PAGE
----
As far as it’s current theatrical revival is concerned, I’m a bit tardy in submitting this short review of Le Grand Amour, the last of the five feature films directed in the 1960s by French director/writer/clown Pierre Etaix before he shifted his focus mostly to his acting career, which continued at least up to 2011 with his appearance in Aki Kaurismaki’s Le Havre. That’s because the film just completed its run at Portland OR’s Northwest Film Center this past weekend (with a few more retrospectives planned for other cities, later this spring and summer.) But it’s not too late for me to contribute to the growing anticipation of the new Pierre Etaix box set that Criterion will release next Tuesday, April 23. This site has already featured write-ups of two other full-length titles that will be released there, both (As Long As Your Healthy and Yoyo) quite positively received by Scott Nye and me, respectively. I’m here to let you know that, without having seen any of the other shorts and features included in it, my enthusiasm for grabbing my own copy of Pierre Etaix could not be any higher. Le Grand Amour offers enough in the same vein as Yoyo (sharp but genteel humor that sneaks up on me, wrapped up in deftly executed cinematic trappings) to make me feel right at ease in Etaix’s world, while tossing in some intriguing new elements, such as color film, and a more modern late 60s setting informed by significant tectonic shifts that had taken place in the sexual and cultural revolutions of even a few short years in that tumultuous era.
If a quick, first-glance comparison must be made, I suppose that I’ll have to concede that Yoyo is the greater film of the two Etaixs that I’ve seen, with a broader historical sweep and a more comprehensive demonstration of filmmaking mastery. But there’s no doubt that Le Grand Amour affected me more on a personal level, as I found the lead character of Pierre much more like myself than either the clown Yoyo or his over-indulged, idly rich father, “le millionaire.” Pierre is that most common of stock movie characters, the middle aged man settled down into a comfortable but blandly predictable marriage-and-career situation… the kind of petit bourgeois comforts that seem to represent the good life to many people, but have the effect of draining vital energies over the course of a decade or two. We watch almost helplessly as Pierre settles into the domestic straitjacket imposed on him by Florence, his pleasant but unadventurous wife and dutifully puts in the years required of him in upper management of his father-in-law’s successful business before eventually ascending to the inheritance that awaits him. There’s nothing all that objectionable or unpleasant about his life; indeed it seems quite callous, with a little objective distance, to specify anything worth complaining about in Pierre’s lot – and yet, I can bemusedly relate to the doldrums he finds himself in, and I don’t think I’m all that unique among potential viewers of Le Grand Amour.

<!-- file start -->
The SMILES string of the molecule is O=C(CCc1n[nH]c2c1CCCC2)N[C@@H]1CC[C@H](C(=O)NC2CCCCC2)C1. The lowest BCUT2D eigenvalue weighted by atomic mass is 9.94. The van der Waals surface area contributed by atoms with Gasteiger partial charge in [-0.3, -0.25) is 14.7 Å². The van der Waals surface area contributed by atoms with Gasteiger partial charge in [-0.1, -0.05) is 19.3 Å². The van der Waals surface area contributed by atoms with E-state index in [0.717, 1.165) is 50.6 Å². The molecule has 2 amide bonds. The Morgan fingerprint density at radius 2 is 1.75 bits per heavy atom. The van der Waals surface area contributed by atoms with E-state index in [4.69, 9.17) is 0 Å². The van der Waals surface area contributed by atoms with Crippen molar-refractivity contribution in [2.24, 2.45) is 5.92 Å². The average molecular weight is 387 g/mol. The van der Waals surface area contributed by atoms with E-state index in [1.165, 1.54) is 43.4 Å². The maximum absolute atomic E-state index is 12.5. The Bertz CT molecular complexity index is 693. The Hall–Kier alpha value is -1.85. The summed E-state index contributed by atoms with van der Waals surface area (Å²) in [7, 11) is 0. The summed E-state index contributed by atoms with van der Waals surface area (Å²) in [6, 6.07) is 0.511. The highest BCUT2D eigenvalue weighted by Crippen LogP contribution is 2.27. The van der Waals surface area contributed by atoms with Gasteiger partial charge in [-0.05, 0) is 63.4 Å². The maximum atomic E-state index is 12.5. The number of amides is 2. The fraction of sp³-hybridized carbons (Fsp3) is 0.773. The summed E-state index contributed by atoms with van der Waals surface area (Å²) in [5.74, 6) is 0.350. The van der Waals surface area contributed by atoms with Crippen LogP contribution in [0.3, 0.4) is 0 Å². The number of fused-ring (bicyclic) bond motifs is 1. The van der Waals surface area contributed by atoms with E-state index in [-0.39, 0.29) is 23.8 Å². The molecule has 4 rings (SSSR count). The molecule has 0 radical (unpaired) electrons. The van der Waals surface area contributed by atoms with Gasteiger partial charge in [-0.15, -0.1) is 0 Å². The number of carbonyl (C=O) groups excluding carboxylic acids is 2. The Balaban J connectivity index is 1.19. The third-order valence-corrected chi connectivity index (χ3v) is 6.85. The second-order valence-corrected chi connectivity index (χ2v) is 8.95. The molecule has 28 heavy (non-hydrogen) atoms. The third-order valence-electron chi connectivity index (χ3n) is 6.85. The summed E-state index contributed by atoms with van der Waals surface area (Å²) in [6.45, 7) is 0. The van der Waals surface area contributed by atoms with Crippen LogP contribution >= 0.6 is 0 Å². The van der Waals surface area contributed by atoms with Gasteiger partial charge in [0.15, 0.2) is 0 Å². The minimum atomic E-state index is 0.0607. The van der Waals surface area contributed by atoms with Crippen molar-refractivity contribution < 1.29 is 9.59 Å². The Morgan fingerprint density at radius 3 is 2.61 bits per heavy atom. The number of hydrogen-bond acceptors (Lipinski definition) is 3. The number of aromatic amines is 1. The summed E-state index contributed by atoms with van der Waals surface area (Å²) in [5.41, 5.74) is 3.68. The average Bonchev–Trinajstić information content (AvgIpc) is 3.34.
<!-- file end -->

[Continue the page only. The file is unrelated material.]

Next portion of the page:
As so often happens then, in these kinds of set-ups, Pierre suddenly finds himself smitten by the intrusion of a vivacious young woman into his hermetically sealed order of life. In this instance, she’s Agnes, the charming young secretary, possessed of a sparkling smile, a trim figure and flowing hair of a strawberry blonde hue. Agnes doesn’t do anything beyond the pleasant execution of her secretarial duties to set Pierre’s ardor aflame, but at his pivotal stage of life, sometimes all it takes is the winsome tilt of a head and the apparent availability of an attractive girl to get his imagination going. And what an imagination Pierre possesses. Or perhaps I should just give credit where it belongs, to Etaix, who finds a discreetly tasteful way to illustrate the lust-fueled fancies that a lot of us guys might express in a decidedly more carnal, less whimsical manner in line with the explicitly vulgar sensibilities of our times.
The clip, occurring roughly in the middle of Le Grand Amour, makes overt references to Jean-Luc Godard’s Weekend, itself a Criterion release from last year, though with a warmer, less caustic touch. In the context of the whole film, it’s a fairly minor sequence, hardly climactic in its significance, but possessed of enough sheer poetic beauty, so evocative in its depiction of fanciful but ultimately misdirected erotic daydreaming to become the scene most emblematic of what Etaix communicates throughout. As such, Le Grand Amour is an effective piece of entertainment that’s also capable of serving as a witty reflecting pool for couples of a certain age to look into, if they’re fearless enough to not blink at what they might see staring back at them… and a fair forewarning to younger romantics who have yet to enter the perilous realms of wondering and wandering that a “great love” will eventually propel most of us into, if we just stick with it long enough.
Le Grand Amour played at the Northwest Film Center on Friday, April 12th and Sunday, April 14, 2013. Check nwfilm.org for more information.